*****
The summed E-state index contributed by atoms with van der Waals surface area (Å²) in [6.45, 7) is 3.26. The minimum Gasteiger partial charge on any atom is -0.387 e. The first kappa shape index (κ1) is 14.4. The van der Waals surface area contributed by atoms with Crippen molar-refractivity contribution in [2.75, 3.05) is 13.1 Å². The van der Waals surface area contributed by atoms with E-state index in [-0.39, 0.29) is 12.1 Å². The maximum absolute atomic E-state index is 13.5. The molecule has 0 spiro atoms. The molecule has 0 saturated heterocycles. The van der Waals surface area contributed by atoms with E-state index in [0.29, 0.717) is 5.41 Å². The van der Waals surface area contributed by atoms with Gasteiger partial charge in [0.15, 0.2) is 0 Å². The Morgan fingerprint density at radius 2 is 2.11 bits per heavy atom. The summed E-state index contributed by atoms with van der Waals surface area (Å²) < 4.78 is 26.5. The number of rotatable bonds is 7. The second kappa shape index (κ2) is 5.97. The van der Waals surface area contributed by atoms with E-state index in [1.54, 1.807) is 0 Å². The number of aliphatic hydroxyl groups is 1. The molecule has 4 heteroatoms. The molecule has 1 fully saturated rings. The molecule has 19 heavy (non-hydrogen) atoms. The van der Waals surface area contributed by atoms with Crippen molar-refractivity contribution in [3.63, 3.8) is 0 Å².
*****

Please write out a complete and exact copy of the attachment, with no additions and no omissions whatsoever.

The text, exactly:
The summed E-state index contributed by atoms with van der Waals surface area (Å²) in [6.45, 7) is 3.26. The minimum Gasteiger partial charge on any atom is -0.387 e. The first kappa shape index (κ1) is 14.4. The van der Waals surface area contributed by atoms with Crippen molar-refractivity contribution in [2.75, 3.05) is 13.1 Å². The van der Waals surface area contributed by atoms with E-state index in [-0.39, 0.29) is 12.1 Å². The maximum absolute atomic E-state index is 13.5. The molecule has 0 spiro atoms. The molecule has 0 saturated heterocycles. The van der Waals surface area contributed by atoms with E-state index in [0.29, 0.717) is 5.41 Å². The van der Waals surface area contributed by atoms with Gasteiger partial charge in [0.15, 0.2) is 0 Å². The Morgan fingerprint density at radius 2 is 2.11 bits per heavy atom. The summed E-state index contributed by atoms with van der Waals surface area (Å²) < 4.78 is 26.5. The number of rotatable bonds is 7. The second kappa shape index (κ2) is 5.97. The van der Waals surface area contributed by atoms with E-state index in [1.54, 1.807) is 0 Å². The number of aliphatic hydroxyl groups is 1. The molecule has 4 heteroatoms. The molecule has 1 fully saturated rings. The molecule has 19 heavy (non-hydrogen) atoms. The van der Waals surface area contributed by atoms with Crippen molar-refractivity contribution in [3.63, 3.8) is 0 Å².